The Indian government claims the strikes were aimed at non-military and non-state targets, perhaps as a way of politically de-escalating the situation and dissuading Pakistani retaliation. Nevertheless, the aerial combat that took place on Wednesday points to no such cooling in tensions. Actions taken by both sides, including the establishment of a no-fly zone over the entirety of Pakistan, and Northern India, increased army deployments by both sides to the region, and even increased naval movement, have only served to further fray nerves and reduce the opportunity for a peaceful resolution. Military actions are not the only contributing factors to these tensions. Constant media coverage of the events, paired with the influence of the upcoming general election in India and international efforts at peace brokering — or the lack thereof — will hold significant sway over the shape of events in the coming weeks and months.

These events have also shed light on the impact that fake news and polarized media outlets can have on modernized conflict. With both governments unwilling to participate in head-of-state press conferences to present the facts, in order to preserve defense intelligence and posturing information, social media and traditional media channels have fallen victim in the past weeks to reporting fake news numerous times. Footage from prior accidents involving Indian and Pakistani aircraft spread like wildfire across social media as evidence of further combat. In a desperate rush to provide new coverage, even traditional media channels across the spectrum in both countries have been duped into using these in their coverage. Furthermore, with an increasingly polarized polity in both countries, the media on both sides of the LOC has become reluctant to reach out to sources across the border. The lack of international coverage and unbiased investigative journalism on the conflict has also removed the role that esteemed international organizations can play by providing a neutral perspective with verifiably-sourced information.

Domestic politics in both nations have also come into play. With an election in April and May in India, Narendra Modi’s nationalist Bharatiya Janata Party sees the conflict as a potential rallying point. The urge to be aggressive is quite powerful given the party’s flagging poll numbers and lackluster domestic approval due to a number of failed domestic initiatives. This is much more the case than perhaps usual for a President in Modi’s position, as his right wing government draws on a party base that takes a much more aggressive view of Pakistan and is quick to advocate for military solutions. 

In Pakistan, there is always a tenuous balance between the civilian government, the military, and the intelligence apparatus in the state. Having come to power in August 2018 as the Prime Minister of Pakistan, on the backs of an election that was widely seen as having been influenced to some extent by other players in the country, Imran Khan needs to be more mindful of the potential domestic impact his actions can have. As a result, neither side can really afford to be the one to first back down in a substantial manner, and so ultimately a coordinated backing down is the only potential way that tensions can be defused. However, for this to occur, a strong and unbiased international actor is needed.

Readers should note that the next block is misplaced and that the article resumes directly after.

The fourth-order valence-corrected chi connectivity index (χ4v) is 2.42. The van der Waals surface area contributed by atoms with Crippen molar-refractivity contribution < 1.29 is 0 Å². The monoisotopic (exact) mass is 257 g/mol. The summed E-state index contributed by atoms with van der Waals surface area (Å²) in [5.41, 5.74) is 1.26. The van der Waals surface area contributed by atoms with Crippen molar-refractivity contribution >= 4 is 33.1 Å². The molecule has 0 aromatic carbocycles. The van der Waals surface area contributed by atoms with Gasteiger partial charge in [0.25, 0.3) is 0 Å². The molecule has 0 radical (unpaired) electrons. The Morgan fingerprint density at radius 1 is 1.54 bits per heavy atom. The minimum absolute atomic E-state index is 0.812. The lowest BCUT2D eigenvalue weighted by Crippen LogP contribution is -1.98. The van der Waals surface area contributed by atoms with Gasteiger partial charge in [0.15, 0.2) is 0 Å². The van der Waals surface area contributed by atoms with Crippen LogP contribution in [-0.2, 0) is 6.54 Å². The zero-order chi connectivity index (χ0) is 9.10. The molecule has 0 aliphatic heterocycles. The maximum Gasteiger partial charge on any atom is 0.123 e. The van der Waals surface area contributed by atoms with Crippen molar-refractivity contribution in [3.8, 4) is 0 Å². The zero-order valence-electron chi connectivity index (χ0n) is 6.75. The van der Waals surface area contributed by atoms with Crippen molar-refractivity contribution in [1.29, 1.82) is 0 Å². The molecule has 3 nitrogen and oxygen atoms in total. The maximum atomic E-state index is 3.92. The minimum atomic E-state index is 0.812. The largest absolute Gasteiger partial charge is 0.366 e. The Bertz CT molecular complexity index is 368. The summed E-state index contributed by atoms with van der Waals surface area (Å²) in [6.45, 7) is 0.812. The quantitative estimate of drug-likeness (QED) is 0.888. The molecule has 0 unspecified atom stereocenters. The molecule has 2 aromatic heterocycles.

Unfortunately, no major international power seems willing to intervene. In past conflicts between India and Pakistan, either talks were convened at the United Nations to bring diplomatic focus on such issues, or an external power actively engaged with each nation separately to negotiate a withdrawal of forces and de-escalation. However, in this case, such actions do not appear likely to materialize from traditional major powers. The lack of American leadership in the region regarding this issue, a focus on domestic issues, as well as its much hyped discussions with North Korea, suggests that the Trump Administration may not be the player that would jump into the fray in a manner that past American Administrations have. Actions by China would not be feasible due to pre-existing parallel tensions between India and China, which explains China’s neutral calls for regional peace. While the Russian Federation could potentially serve as a neutral broker to pursue a dialogue, Russia’s attention on the conflict in Syria and the Ukrainian crisis makes one wonder if President Putin would be willing or able to delve into yet another sensitive discussion. 

As a result, neither side’s political leadership truly has the political motivation or means to back down first. The sheer number of structural factors (media coverage, social media, and internal politics) will do more to continue focusing domestic attention on this disturbance, preventing either side from standing down. The only likely avenues are external engagement and neutral international coverage, which could create the factors needed to de-escalate the situation by increasing international pressure, and calming domestic tensions by providing an alternate to the incendiary media coverage domestically in the two countries. Only time will tell if such actions are likely to come about at this stage, or if only increased military confrontations between the two sides will bring greater international attention to this tenuous conflict involving more than a billion people in a volatile and nuclear setting.

Pranav Jain

- Senior Editor of MENA and Asian Affairs, The International Scholar
- Twitter: @Pranav_Jain_
- LinkedIn: Pranav Jain

Photo Credit:

  1. Untitled, by Kashmir Global, Flickr

All views expressed in this article are solely those of the author, and do not represent the views of The International Scholar or any other organization.